-- A handsome college student, Jake (Jacob Elordi), goes around campus, claiming the patriarchy is dying and uses that as a means of distributing condoms to coeds as a symbol of sexual liberation and a prelude to inviting them to a fraternity party (read: potential sexcapades). Jake meets Sandra (Ema Horvath), an innocent looking young lady who turns out to be a willing partner, as long as protection is used. When Jake violates this, the tables turn on him in a most grueling and gruesome way.

                -- In a gory and sad story, Wendell (Barak Hardley) is a man probably in his late 20s or early 30s who has to care for his terminally ill wife Carol (Sarah Hay), a tragic situation that has him on the brink of financial and emotional ruin. A freak event that could liberate him from all this trauma instead has a devastating psychological effect on him.

Sam is only mildly impressed with these stories. By the time Dark has finished telling the stories the two people are in the crematorium, where the body of the little boy is about to be incinerated. It is here that Sam confesses she is not interested in a job, but just wants to see the boy one more time, claiming his death is her fault. Then she tells her own story, which leads to a couple of unexpected twists.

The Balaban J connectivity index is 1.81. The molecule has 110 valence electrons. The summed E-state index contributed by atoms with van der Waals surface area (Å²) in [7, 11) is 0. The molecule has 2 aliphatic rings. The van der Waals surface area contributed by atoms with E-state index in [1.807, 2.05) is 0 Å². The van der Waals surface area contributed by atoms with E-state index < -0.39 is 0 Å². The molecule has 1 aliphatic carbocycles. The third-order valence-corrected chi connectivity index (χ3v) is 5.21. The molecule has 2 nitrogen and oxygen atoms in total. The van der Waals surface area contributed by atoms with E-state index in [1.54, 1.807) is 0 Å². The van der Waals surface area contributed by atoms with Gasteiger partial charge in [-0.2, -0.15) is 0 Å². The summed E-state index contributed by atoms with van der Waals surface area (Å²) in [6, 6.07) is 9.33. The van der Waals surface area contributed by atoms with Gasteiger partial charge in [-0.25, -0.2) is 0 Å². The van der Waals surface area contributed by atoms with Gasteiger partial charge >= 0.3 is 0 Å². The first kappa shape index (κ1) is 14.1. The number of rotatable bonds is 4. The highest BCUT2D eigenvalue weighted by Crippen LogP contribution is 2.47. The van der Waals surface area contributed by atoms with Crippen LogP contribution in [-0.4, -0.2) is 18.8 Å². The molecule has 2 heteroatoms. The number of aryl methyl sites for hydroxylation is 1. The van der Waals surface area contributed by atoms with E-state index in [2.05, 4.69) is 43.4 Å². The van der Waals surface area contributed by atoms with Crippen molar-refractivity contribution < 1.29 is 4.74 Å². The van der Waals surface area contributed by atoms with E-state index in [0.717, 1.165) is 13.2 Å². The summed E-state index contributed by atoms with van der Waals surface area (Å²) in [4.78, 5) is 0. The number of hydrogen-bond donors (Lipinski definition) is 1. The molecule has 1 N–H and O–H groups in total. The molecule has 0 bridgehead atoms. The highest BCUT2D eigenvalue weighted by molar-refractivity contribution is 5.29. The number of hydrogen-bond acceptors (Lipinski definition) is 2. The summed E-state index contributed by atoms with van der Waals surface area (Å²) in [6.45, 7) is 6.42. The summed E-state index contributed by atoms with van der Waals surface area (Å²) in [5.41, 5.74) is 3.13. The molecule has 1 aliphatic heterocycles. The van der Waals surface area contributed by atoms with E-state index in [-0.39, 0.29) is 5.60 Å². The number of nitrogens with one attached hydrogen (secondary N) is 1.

Like many horror movies, "The Mortuary Collection" does not wrap up in a brightly colored bow. That is why we horror fans love the genre.

"THE MORTUARY COLLECTION" Official Trailer:  https://youtu.be/iZHg9xcK83s


Another offering on Shudder, "Hunted" is appropriately titled and is simply the story of Eve (Lucie Debay), a woman in charge of a construction project and dealing with the stress of the job who decides to hit a bar to chill out. Naturally she is hit on by a pushy guy and subsequently rescued by another man who seems more gentlemanly. Eve and the guy (Arieh Worthalter) hit it off even though the man claims his brother, who also is the bar, is reeling from the death of his girlfriend.